IGV promises to increase the flow of discovery in many areas of biomedical research. "This tool is designed to enable researchers to view many types of genomic data, especially those relevant to human disease," said Reich. "We're particularly excited about its already groundbreaking use in ongoing studies of the cancer genome."

IGV is made publicly available to researchers worldwide and can be accessed at: http://www.broad.mit.edu/igv


Story Source:

The above story is based on materials provided by Broad Institute of MIT and Harvard. Note: Materials may be edited for content and length.


Cite This Page:

Broad Institute of MIT and Harvard. "Next Generation Tool For Visualizing Genomic Data Introduced." ScienceDaily. ScienceDaily, 6 August 2008. <www.sciencedaily.com/releases/2008/08/080804111644.htm>.
Broad Institute of MIT and Harvard. (2008, August 6). Next Generation Tool For Visualizing Genomic Data Introduced. ScienceDaily. Retrieved September 14, 2014 from www.sciencedaily.com/releases/2008/08/080804111644.htm
Broad Institute of MIT and Harvard. "Next Generation Tool For Visualizing Genomic Data Introduced." ScienceDaily. www.sciencedaily.com/releases/2008/08/080804111644.htm (accessed September 14, 2014).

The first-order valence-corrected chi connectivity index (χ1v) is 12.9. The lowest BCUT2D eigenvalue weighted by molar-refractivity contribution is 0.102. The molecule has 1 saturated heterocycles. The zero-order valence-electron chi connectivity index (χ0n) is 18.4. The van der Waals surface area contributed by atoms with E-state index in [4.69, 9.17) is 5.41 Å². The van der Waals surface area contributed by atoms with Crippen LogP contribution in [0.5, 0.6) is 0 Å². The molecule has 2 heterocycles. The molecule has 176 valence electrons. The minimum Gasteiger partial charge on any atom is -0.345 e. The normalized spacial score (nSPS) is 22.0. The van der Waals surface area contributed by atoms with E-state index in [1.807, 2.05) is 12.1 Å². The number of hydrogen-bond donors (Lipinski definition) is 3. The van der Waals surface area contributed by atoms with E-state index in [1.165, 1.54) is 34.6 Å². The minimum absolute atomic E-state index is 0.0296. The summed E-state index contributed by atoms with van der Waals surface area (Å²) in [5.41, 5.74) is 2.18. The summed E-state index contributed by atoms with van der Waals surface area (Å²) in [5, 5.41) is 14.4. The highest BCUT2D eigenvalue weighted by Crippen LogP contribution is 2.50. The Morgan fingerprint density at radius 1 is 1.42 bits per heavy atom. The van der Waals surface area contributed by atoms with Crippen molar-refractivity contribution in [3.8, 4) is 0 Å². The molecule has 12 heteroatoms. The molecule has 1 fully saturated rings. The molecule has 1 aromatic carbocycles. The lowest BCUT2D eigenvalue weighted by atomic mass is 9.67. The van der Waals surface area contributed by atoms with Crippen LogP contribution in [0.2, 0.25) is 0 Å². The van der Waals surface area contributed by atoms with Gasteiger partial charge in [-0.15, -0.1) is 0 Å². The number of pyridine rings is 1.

Share This



More Plants & Animals News

Sunday, September 14, 2014

Featured Research

from universities, journals, and other organizations


Featured Videos

from AP, Reuters, AFP, and other news services

Conservationists Face Uphill PR Battle With New Shark Rules

Conservationists Face Uphill PR Battle With New Shark Rules

Newsy (Sep. 14, 2014) — New conservation measures for shark fishing face an uphill PR battle in the fight to slow shark extinction. Video provided by Newsy
Powered by NewsLook.com
Shocker: Journalists Are Utterly Addicted To Coffee

Shocker: Journalists Are Utterly Addicted To Coffee